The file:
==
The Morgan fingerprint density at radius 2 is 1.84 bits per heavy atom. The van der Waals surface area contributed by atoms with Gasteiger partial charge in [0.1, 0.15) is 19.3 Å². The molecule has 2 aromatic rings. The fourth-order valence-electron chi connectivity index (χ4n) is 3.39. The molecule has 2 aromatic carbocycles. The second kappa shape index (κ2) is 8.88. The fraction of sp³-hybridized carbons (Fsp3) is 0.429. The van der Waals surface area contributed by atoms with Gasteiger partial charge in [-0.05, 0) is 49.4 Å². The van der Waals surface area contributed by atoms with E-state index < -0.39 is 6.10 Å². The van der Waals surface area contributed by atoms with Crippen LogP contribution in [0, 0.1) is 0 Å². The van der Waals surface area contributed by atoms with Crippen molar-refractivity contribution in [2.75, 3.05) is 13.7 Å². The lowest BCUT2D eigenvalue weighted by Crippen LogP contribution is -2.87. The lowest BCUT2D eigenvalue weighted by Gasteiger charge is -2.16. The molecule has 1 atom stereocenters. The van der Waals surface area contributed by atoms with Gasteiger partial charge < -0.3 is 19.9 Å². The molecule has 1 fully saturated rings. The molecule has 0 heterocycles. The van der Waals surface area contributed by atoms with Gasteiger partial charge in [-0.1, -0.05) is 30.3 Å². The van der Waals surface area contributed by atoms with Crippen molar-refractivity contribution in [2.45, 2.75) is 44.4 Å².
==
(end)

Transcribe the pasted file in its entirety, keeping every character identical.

The Morgan fingerprint density at radius 2 is 1.84 bits per heavy atom. The van der Waals surface area contributed by atoms with Gasteiger partial charge in [0.1, 0.15) is 19.3 Å². The molecule has 2 aromatic rings. The fourth-order valence-electron chi connectivity index (χ4n) is 3.39. The molecule has 2 aromatic carbocycles. The second kappa shape index (κ2) is 8.88. The fraction of sp³-hybridized carbons (Fsp3) is 0.429. The van der Waals surface area contributed by atoms with Gasteiger partial charge in [-0.05, 0) is 49.4 Å². The van der Waals surface area contributed by atoms with E-state index < -0.39 is 6.10 Å². The van der Waals surface area contributed by atoms with Crippen LogP contribution in [0, 0.1) is 0 Å². The van der Waals surface area contributed by atoms with Crippen molar-refractivity contribution in [2.75, 3.05) is 13.7 Å². The lowest BCUT2D eigenvalue weighted by Crippen LogP contribution is -2.87. The lowest BCUT2D eigenvalue weighted by Gasteiger charge is -2.16. The molecule has 1 atom stereocenters. The van der Waals surface area contributed by atoms with Gasteiger partial charge < -0.3 is 19.9 Å². The molecule has 1 fully saturated rings. The molecule has 0 heterocycles. The van der Waals surface area contributed by atoms with Gasteiger partial charge in [-0.1, -0.05) is 30.3 Å². The van der Waals surface area contributed by atoms with Crippen molar-refractivity contribution in [2.45, 2.75) is 44.4 Å².